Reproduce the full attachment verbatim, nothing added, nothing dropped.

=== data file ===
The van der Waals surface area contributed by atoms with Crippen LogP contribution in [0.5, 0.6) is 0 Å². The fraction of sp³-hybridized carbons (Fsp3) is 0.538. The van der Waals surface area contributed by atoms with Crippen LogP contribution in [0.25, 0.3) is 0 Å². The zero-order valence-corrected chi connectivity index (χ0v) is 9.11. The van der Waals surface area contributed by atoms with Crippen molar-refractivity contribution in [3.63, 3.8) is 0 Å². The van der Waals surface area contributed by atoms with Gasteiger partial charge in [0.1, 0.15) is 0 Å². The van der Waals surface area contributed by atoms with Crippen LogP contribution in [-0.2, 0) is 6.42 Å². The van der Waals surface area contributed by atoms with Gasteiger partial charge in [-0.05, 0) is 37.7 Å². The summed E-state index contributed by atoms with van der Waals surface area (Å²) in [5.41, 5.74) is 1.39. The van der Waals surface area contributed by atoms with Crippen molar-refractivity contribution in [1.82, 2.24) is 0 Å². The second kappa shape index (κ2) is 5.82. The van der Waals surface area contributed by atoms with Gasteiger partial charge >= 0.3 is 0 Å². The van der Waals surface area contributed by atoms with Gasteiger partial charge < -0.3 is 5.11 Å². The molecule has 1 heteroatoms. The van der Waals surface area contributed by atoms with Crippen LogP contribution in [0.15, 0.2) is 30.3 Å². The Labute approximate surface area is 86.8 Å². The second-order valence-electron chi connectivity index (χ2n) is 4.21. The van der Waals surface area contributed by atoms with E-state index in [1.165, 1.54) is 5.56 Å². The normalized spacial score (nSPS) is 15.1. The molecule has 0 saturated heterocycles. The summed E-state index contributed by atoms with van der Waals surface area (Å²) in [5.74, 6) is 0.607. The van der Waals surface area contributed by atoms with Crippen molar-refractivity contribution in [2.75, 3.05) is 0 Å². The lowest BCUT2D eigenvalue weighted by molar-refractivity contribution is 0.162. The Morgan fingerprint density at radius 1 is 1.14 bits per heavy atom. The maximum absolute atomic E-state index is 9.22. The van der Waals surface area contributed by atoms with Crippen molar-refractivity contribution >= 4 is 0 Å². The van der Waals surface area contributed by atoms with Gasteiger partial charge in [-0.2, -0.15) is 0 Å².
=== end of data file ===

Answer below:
The van der Waals surface area contributed by atoms with Crippen LogP contribution in [0.5, 0.6) is 0 Å². The fraction of sp³-hybridized carbons (Fsp3) is 0.538. The van der Waals surface area contributed by atoms with Crippen LogP contribution in [0.25, 0.3) is 0 Å². The zero-order valence-corrected chi connectivity index (χ0v) is 9.11. The van der Waals surface area contributed by atoms with Crippen molar-refractivity contribution in [3.63, 3.8) is 0 Å². The van der Waals surface area contributed by atoms with Gasteiger partial charge in [0.1, 0.15) is 0 Å². The van der Waals surface area contributed by atoms with Crippen LogP contribution in [-0.2, 0) is 6.42 Å². The van der Waals surface area contributed by atoms with Gasteiger partial charge in [-0.05, 0) is 37.7 Å². The summed E-state index contributed by atoms with van der Waals surface area (Å²) in [5.41, 5.74) is 1.39. The van der Waals surface area contributed by atoms with Crippen molar-refractivity contribution in [1.82, 2.24) is 0 Å². The second kappa shape index (κ2) is 5.82. The van der Waals surface area contributed by atoms with Gasteiger partial charge >= 0.3 is 0 Å². The van der Waals surface area contributed by atoms with Gasteiger partial charge < -0.3 is 5.11 Å². The molecule has 1 heteroatoms. The van der Waals surface area contributed by atoms with Crippen LogP contribution in [0.15, 0.2) is 30.3 Å². The Labute approximate surface area is 86.8 Å². The second-order valence-electron chi connectivity index (χ2n) is 4.21. The van der Waals surface area contributed by atoms with E-state index in [1.165, 1.54) is 5.56 Å². The normalized spacial score (nSPS) is 15.1. The molecule has 0 saturated heterocycles. The summed E-state index contributed by atoms with van der Waals surface area (Å²) in [5.74, 6) is 0.607. The van der Waals surface area contributed by atoms with Crippen molar-refractivity contribution in [2.75, 3.05) is 0 Å². The lowest BCUT2D eigenvalue weighted by molar-refractivity contribution is 0.162. The Morgan fingerprint density at radius 1 is 1.14 bits per heavy atom. The maximum absolute atomic E-state index is 9.22. The van der Waals surface area contributed by atoms with Crippen molar-refractivity contribution >= 4 is 0 Å². The van der Waals surface area contributed by atoms with Gasteiger partial charge in [-0.2, -0.15) is 0 Å².